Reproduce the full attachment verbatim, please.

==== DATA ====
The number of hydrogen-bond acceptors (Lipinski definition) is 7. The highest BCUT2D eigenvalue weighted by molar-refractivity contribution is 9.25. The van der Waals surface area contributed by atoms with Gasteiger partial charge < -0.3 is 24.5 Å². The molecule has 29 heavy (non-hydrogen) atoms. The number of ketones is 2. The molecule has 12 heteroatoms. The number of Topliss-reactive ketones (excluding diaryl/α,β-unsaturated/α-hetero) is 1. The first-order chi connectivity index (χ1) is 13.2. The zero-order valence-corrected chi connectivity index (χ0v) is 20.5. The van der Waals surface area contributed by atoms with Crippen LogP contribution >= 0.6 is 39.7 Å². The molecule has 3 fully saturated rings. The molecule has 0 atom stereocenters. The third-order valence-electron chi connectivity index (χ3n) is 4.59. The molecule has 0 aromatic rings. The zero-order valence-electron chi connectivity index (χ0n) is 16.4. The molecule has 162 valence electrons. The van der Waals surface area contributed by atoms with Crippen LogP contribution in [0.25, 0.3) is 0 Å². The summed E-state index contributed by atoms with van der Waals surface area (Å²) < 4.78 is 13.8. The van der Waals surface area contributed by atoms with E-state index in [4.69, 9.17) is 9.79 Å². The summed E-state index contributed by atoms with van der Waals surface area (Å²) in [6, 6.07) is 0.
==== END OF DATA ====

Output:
The number of hydrogen-bond acceptors (Lipinski definition) is 7. The highest BCUT2D eigenvalue weighted by molar-refractivity contribution is 9.25. The van der Waals surface area contributed by atoms with Gasteiger partial charge < -0.3 is 24.5 Å². The molecule has 29 heavy (non-hydrogen) atoms. The number of ketones is 2. The molecule has 12 heteroatoms. The number of Topliss-reactive ketones (excluding diaryl/α,β-unsaturated/α-hetero) is 1. The first-order chi connectivity index (χ1) is 13.2. The zero-order valence-corrected chi connectivity index (χ0v) is 20.5. The van der Waals surface area contributed by atoms with Crippen LogP contribution >= 0.6 is 39.7 Å². The molecule has 3 fully saturated rings. The molecule has 0 atom stereocenters. The third-order valence-electron chi connectivity index (χ3n) is 4.59. The molecule has 0 aromatic rings. The zero-order valence-electron chi connectivity index (χ0n) is 16.4. The molecule has 162 valence electrons. The van der Waals surface area contributed by atoms with Crippen LogP contribution in [0.25, 0.3) is 0 Å². The summed E-state index contributed by atoms with van der Waals surface area (Å²) < 4.78 is 13.8. The van der Waals surface area contributed by atoms with E-state index in [4.69, 9.17) is 9.79 Å². The summed E-state index contributed by atoms with van der Waals surface area (Å²) in [6, 6.07) is 0.